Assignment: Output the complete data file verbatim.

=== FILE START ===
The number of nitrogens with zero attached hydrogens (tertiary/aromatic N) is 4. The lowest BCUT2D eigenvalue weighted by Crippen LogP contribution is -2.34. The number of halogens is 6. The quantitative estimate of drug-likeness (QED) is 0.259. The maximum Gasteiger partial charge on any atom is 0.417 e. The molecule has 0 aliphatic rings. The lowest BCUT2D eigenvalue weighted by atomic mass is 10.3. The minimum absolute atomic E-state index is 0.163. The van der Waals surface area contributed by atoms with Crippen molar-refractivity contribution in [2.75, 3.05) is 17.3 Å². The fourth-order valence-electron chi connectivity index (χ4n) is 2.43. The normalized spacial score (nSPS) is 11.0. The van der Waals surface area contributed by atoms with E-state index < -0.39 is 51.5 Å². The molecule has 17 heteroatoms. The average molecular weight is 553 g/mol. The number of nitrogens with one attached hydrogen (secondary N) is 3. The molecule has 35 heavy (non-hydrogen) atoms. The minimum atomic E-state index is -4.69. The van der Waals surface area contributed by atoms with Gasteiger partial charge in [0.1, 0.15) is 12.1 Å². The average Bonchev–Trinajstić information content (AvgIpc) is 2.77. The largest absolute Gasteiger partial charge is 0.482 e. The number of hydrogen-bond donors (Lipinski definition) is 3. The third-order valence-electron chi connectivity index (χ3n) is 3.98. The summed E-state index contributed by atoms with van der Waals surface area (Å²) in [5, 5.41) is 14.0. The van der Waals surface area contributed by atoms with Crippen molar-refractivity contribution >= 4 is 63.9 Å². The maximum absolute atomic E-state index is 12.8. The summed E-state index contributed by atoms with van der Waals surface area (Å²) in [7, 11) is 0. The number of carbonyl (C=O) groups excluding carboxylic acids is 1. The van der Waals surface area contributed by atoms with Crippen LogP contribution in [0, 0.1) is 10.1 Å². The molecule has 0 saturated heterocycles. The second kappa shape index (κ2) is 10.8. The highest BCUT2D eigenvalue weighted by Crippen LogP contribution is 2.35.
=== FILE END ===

The number of nitrogens with zero attached hydrogens (tertiary/aromatic N) is 4. The lowest BCUT2D eigenvalue weighted by Crippen LogP contribution is -2.34. The number of halogens is 6. The quantitative estimate of drug-likeness (QED) is 0.259. The maximum Gasteiger partial charge on any atom is 0.417 e. The molecule has 0 aliphatic rings. The lowest BCUT2D eigenvalue weighted by atomic mass is 10.3. The minimum absolute atomic E-state index is 0.163. The van der Waals surface area contributed by atoms with Crippen molar-refractivity contribution in [2.75, 3.05) is 17.3 Å². The fourth-order valence-electron chi connectivity index (χ4n) is 2.43. The normalized spacial score (nSPS) is 11.0. The van der Waals surface area contributed by atoms with E-state index < -0.39 is 51.5 Å². The molecule has 17 heteroatoms. The average molecular weight is 553 g/mol. The number of nitrogens with one attached hydrogen (secondary N) is 3. The molecule has 35 heavy (non-hydrogen) atoms. The minimum atomic E-state index is -4.69. The van der Waals surface area contributed by atoms with Gasteiger partial charge in [0.1, 0.15) is 12.1 Å². The average Bonchev–Trinajstić information content (AvgIpc) is 2.77. The largest absolute Gasteiger partial charge is 0.482 e. The number of hydrogen-bond donors (Lipinski definition) is 3. The third-order valence-electron chi connectivity index (χ3n) is 3.98. The summed E-state index contributed by atoms with van der Waals surface area (Å²) in [5, 5.41) is 14.0. The van der Waals surface area contributed by atoms with Crippen molar-refractivity contribution >= 4 is 63.9 Å². The maximum absolute atomic E-state index is 12.8. The summed E-state index contributed by atoms with van der Waals surface area (Å²) in [7, 11) is 0. The number of carbonyl (C=O) groups excluding carboxylic acids is 1. The van der Waals surface area contributed by atoms with Crippen LogP contribution in [0, 0.1) is 10.1 Å². The molecule has 0 saturated heterocycles. The second kappa shape index (κ2) is 10.8. The highest BCUT2D eigenvalue weighted by Crippen LogP contribution is 2.35.